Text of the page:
We usually have one.  Even last year the Dow went from 8,149 on Dec 1st to finish at 8,776 on Dec 31st.  This year, we're lower than we were on Thanksgiving and challenging the 10,200 line, the lowest we've been since Nov 9th.  Why has Santa Clause forsaken us?  Most likely, it's because we already got our Christmas present in November, when the Dow ran from 9,712 on the 2nd to 10,406 on the 16th.  That was when we threw in our bullish towel as it was way over our 2009 target (9,850), which is based on fundamental market valuations, rather than Christmas wishes.

We still face serious headwinds in the economy and, as I've said many times this year, the current market valuations are ignoring the risk factors of owning equities – an amazing thing considering how recently those risk factors showed up and bit people's faces off both last fall and this spring.  For example, according to the NYTimes this morningAmerican International Group, Fannie Mae, Freddie Mac and GMAC, are not only unable to repay the government, they are in need of continuing infusions that make them look increasingly like long-term wards of the state.  The total risk they pose to the taxpayer far exceeds that of the big banks. Fannie and Freddie, in the final days of the year, are even said to be negotiating with the Treasury about greatly expanding the money available to them.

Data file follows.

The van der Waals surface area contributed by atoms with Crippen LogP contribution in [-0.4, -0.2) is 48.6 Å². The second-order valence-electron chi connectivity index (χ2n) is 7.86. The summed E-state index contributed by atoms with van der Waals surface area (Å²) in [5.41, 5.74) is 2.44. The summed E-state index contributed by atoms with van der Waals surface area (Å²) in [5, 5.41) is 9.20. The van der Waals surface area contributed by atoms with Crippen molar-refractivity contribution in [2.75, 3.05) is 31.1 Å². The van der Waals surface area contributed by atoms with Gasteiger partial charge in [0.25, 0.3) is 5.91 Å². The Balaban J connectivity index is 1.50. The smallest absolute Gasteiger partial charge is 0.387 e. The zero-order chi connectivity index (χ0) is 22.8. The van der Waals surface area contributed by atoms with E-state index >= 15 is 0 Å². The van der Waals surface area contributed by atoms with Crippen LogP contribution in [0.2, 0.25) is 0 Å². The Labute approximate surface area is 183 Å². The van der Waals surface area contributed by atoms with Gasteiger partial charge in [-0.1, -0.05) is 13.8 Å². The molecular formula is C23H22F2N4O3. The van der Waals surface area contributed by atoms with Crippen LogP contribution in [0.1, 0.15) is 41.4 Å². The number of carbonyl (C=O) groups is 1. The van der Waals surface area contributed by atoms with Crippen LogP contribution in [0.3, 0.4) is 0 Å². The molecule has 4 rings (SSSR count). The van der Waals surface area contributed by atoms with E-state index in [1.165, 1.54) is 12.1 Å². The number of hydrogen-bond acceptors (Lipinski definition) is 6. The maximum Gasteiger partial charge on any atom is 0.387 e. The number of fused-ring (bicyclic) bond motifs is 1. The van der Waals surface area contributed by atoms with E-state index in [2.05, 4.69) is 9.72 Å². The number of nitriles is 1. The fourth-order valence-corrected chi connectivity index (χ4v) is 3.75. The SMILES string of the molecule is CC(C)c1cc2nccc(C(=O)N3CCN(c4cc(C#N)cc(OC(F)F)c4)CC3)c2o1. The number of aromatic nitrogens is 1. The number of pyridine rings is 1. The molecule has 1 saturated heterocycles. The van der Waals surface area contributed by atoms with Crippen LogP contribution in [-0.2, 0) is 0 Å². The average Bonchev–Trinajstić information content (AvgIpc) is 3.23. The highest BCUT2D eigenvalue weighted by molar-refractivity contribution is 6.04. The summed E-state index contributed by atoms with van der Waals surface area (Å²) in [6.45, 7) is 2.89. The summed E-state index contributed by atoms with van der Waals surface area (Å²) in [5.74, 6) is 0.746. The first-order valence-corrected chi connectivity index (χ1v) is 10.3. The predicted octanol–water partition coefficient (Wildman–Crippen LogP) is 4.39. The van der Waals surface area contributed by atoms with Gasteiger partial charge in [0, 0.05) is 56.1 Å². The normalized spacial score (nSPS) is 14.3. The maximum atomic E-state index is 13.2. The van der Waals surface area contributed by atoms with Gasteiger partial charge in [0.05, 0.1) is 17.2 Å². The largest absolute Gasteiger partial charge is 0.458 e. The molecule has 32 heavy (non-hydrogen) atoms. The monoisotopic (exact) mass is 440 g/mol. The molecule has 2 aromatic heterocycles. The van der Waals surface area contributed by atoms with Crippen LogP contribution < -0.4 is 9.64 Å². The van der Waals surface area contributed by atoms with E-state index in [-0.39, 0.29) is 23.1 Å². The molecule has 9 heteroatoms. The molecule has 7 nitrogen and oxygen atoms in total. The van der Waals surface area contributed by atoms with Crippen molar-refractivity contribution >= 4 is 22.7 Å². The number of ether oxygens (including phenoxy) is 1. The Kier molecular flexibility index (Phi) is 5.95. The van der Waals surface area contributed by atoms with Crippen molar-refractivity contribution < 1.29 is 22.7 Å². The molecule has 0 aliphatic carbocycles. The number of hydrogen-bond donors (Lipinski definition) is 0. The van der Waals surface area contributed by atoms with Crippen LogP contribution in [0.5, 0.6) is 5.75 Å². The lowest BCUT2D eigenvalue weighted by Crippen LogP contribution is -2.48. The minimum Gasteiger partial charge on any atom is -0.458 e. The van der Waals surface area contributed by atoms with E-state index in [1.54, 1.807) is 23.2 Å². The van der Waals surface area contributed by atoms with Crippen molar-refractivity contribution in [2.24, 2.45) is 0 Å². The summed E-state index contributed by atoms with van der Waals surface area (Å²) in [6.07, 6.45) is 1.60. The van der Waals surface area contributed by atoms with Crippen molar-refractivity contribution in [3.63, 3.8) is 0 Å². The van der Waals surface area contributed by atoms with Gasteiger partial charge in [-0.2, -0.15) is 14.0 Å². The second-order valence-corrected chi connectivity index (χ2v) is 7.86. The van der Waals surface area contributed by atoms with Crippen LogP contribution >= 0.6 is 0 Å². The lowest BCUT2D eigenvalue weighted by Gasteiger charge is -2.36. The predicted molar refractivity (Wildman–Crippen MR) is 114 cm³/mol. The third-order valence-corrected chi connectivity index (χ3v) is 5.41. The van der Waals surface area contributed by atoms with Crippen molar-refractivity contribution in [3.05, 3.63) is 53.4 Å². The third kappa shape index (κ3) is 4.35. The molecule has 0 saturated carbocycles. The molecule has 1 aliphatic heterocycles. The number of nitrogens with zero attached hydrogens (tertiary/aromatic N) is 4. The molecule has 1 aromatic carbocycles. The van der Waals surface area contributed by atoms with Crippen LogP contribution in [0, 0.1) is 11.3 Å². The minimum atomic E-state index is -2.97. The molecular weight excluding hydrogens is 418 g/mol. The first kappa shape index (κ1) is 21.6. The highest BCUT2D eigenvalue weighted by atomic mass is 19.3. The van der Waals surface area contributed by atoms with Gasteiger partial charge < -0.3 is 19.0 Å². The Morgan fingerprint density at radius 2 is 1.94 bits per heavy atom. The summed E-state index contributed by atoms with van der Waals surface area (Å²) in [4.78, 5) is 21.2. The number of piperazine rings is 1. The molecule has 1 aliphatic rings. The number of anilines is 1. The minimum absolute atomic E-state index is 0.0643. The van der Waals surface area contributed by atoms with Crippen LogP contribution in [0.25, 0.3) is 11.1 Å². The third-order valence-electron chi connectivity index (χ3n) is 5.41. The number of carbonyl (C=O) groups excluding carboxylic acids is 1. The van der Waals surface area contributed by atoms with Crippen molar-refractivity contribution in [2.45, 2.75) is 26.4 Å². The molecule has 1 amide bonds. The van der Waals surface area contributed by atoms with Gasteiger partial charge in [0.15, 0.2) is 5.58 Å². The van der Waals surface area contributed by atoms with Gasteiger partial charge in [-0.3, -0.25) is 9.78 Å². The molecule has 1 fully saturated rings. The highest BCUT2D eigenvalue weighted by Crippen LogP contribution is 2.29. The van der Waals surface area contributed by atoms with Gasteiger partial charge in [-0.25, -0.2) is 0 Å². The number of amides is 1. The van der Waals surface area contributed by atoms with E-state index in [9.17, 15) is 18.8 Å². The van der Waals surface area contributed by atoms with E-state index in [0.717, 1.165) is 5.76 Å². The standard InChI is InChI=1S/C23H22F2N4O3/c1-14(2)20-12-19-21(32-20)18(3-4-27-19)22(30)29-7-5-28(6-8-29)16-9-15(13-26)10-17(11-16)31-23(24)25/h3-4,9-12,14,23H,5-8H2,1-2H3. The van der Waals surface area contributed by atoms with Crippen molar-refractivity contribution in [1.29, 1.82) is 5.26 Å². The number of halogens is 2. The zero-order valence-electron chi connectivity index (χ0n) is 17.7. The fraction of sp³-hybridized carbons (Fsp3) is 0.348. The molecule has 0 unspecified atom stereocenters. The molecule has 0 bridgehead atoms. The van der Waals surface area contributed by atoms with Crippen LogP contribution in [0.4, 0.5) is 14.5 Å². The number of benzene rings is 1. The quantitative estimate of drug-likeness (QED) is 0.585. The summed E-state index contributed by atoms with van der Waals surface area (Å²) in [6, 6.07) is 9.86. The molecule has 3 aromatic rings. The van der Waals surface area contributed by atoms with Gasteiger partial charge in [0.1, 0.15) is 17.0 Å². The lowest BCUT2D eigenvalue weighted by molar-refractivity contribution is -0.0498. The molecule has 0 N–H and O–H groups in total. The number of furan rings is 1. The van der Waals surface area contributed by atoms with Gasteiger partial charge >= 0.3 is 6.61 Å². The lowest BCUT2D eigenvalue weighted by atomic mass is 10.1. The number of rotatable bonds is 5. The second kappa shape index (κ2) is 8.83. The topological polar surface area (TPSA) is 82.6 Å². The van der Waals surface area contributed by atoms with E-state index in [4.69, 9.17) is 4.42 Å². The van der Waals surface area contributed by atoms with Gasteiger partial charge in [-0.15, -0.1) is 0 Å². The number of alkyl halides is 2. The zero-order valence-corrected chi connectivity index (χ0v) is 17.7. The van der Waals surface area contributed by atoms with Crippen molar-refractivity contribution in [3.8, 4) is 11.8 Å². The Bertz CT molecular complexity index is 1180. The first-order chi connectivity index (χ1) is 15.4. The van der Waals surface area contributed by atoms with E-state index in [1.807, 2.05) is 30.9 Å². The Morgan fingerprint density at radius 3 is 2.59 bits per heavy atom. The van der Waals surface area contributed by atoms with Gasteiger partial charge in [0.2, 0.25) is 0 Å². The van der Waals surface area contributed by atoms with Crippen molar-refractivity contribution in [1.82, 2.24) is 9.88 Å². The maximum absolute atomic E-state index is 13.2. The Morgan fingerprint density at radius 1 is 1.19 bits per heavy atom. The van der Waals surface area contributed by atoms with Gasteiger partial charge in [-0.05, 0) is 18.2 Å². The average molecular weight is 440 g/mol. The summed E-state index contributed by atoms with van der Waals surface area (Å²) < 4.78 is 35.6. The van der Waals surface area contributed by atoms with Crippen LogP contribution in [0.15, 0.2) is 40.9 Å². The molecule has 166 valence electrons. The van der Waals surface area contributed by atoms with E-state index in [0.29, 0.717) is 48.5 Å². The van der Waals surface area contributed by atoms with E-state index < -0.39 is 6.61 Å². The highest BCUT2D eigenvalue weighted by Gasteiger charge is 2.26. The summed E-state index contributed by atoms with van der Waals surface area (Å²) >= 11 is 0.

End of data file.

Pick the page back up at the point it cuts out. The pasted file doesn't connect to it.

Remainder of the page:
While some banks are repaying TARP funds, these wards of the state need MORE money or we are right back to the default risk that sent the market plunging last year.  What else sent the market plunging last year?  Oh yes, it was credit default swaps.  We still have many hundreds of Trillions of those nasty little suckers outstanding and now the cost of insuring sovereign debt against default in Europe is right back to where it was in March, when we thought the World was ending.  “It’s going to prove extraordinarily difficult for countries to cut back on budget deficits,” said Ciaran O’Hagan, a fixed-income strategist at Societe Generale SA in Paris. “Many countries are facing severe difficulties in coping with the economic downturn.”    

 

Credit-default swaps on Portugal’s debt
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Stock Market Crash – Year One in Review – The Gathering Storm

Happy anniversary market crash! 

One year ago, in September, the market started falling in earnest.  A lot of people were caught by surprise by that drop as many thought we had just had a major correction and the worst was over.  We had bounced off 10,800 on July 14th and had made it all the way back to touch 12,000 on August 14th but that day I warned my members in the morning post: